There’s no question that in today’s connected world, we love our phones. Most of us have trouble putting them down—even in our cars. Three out of four Canadian drivers admit to driving while distracted. And that’s causing major problems on Canada’s roads.
According to the Ontario Provincial Police, distracted drivers are behind more fatal collisions in the province than any other factor. In fact, you are four times more likely to be involved in a collision if you are talking on a cell phone (hand-held or
hands-free) while driving—and 23 times more likely if you’re texting while driving.
Not only could using your phone while driving increase your chances of getting in an accident, it could also cost you your licence. All provinces in Canada, as well as the Yukon and Northwest Territories, now ban the use of cell phones or hand-held electronic devices while driving. Depending on the province, penalties can include hefty fines and demerit points.
On January 1, 2019, Ontario introduced new distracted driving laws. Drivers who are caught talking on their phones, texting, dialling or emailing using a hand-held device now face a fine of up to $1,000 with a three-day licence suspension and three demerit points.
Risking more than just a hefty fine
Unfortunately, using your cell phone while driving can also end in tragedy—a fact Sandra LaRose knows all too well. Last August, her 16-year-old daughter, Kailynn Bursic-Panchuk, died after her car was struck by a train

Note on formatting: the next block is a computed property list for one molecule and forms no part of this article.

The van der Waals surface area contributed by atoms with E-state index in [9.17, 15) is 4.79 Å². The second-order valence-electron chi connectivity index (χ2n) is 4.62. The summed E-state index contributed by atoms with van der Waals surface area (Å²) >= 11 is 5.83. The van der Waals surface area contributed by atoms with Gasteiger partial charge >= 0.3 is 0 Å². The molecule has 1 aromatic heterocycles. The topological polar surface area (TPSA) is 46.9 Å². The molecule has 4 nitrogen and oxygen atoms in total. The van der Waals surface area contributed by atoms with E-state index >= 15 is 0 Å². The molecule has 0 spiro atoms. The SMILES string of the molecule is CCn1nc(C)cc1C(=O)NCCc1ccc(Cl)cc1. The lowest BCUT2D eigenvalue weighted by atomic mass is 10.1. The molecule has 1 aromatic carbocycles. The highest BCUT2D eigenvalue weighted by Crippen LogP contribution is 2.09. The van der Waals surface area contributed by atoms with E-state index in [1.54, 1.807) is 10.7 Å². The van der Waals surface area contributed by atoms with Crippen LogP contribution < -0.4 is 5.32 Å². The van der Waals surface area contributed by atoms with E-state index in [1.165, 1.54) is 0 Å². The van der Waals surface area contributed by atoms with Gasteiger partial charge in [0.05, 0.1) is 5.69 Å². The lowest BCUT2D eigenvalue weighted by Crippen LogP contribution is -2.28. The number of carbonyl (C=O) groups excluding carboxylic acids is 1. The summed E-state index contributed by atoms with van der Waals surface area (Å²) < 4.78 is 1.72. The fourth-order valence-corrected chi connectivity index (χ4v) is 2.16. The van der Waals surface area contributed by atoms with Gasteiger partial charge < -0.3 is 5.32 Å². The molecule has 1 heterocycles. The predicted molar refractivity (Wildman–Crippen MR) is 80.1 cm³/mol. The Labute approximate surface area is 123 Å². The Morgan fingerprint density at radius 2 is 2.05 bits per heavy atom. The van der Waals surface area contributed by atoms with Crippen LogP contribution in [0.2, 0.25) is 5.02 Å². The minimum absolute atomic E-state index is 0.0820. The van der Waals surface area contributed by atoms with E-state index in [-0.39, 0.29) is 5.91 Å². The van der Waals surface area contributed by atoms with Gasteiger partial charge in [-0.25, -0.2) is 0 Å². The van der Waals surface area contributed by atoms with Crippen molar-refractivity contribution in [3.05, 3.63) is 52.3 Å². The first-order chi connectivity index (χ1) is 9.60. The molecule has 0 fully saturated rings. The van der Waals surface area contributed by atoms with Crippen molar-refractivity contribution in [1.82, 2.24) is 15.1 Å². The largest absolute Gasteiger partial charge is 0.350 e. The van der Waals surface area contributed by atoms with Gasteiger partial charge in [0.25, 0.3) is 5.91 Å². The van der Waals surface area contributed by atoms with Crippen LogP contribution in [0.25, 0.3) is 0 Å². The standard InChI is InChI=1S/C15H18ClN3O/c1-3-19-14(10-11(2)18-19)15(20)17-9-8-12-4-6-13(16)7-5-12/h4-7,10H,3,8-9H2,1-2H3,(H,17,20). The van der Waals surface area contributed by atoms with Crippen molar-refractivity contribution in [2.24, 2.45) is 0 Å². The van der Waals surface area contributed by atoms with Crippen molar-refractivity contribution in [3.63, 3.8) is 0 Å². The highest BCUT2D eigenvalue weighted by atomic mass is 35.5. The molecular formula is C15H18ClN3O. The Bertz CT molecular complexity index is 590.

in Weyburn, Saskatchewan. Kailynn had been using the GPS on her phone to navigate and didn’t see or hear the train coming.
“The police constable told me that the reason for the crash was distracted driving, and that Google maps was activated and she had Snapchat notifications,” says LaRose. “Ever since Kailynn’s accident, my purse goes into the back seat, and my phone does too. If it’s sitting on the seat next to you or on the console and it flickers, you’re going to look down. If you’re looking down, you’re not looking at the road.”
Since Kailynn’s accident, LaRose has made it her mission to spread a simple—but important—message to all drivers.
“Get the hell off your phone. There is nothing important enough to take that call while you’re driving,” says LaRose. “Nobody would drive with a beer bottle in his or her hand, because it’s illegal. In Saskatchewan, it’s illegal to drive with your phone in your hand. So, if you wouldn’t drive with a beer bottle in your hand, why would you use a cellphone?”
Heed LaRose’s message: Next time you get behind the wheel, put your phone away. It could save your life.